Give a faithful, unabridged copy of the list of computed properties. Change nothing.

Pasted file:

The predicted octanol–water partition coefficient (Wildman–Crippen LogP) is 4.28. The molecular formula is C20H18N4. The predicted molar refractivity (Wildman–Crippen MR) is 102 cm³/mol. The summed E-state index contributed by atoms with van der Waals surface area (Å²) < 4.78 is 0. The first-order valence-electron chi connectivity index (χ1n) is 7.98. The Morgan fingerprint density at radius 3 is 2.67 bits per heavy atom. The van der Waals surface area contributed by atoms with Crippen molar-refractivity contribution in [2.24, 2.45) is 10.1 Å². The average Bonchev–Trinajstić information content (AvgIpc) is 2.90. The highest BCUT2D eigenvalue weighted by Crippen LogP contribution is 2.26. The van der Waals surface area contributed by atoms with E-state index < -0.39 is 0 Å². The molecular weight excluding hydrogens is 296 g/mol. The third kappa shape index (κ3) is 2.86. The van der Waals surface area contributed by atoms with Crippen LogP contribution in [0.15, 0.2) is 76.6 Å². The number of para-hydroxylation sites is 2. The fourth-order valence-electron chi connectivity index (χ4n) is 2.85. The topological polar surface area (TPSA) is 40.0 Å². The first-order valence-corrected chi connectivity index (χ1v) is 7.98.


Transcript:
The predicted octanol–water partition coefficient (Wildman–Crippen LogP) is 4.28. The molecular formula is C20H18N4. The predicted molar refractivity (Wildman–Crippen MR) is 102 cm³/mol. The summed E-state index contributed by atoms with van der Waals surface area (Å²) < 4.78 is 0. The first-order valence-electron chi connectivity index (χ1n) is 7.98. The Morgan fingerprint density at radius 3 is 2.67 bits per heavy atom. The van der Waals surface area contributed by atoms with Crippen molar-refractivity contribution in [2.24, 2.45) is 10.1 Å². The average Bonchev–Trinajstić information content (AvgIpc) is 2.90. The highest BCUT2D eigenvalue weighted by Crippen LogP contribution is 2.26. The van der Waals surface area contributed by atoms with E-state index < -0.39 is 0 Å². The molecular weight excluding hydrogens is 296 g/mol. The third kappa shape index (κ3) is 2.86. The van der Waals surface area contributed by atoms with Crippen LogP contribution in [0.15, 0.2) is 76.6 Å². The number of para-hydroxylation sites is 2. The fourth-order valence-electron chi connectivity index (χ4n) is 2.85. The topological polar surface area (TPSA) is 40.0 Å². The first-order valence-corrected chi connectivity index (χ1v) is 7.98.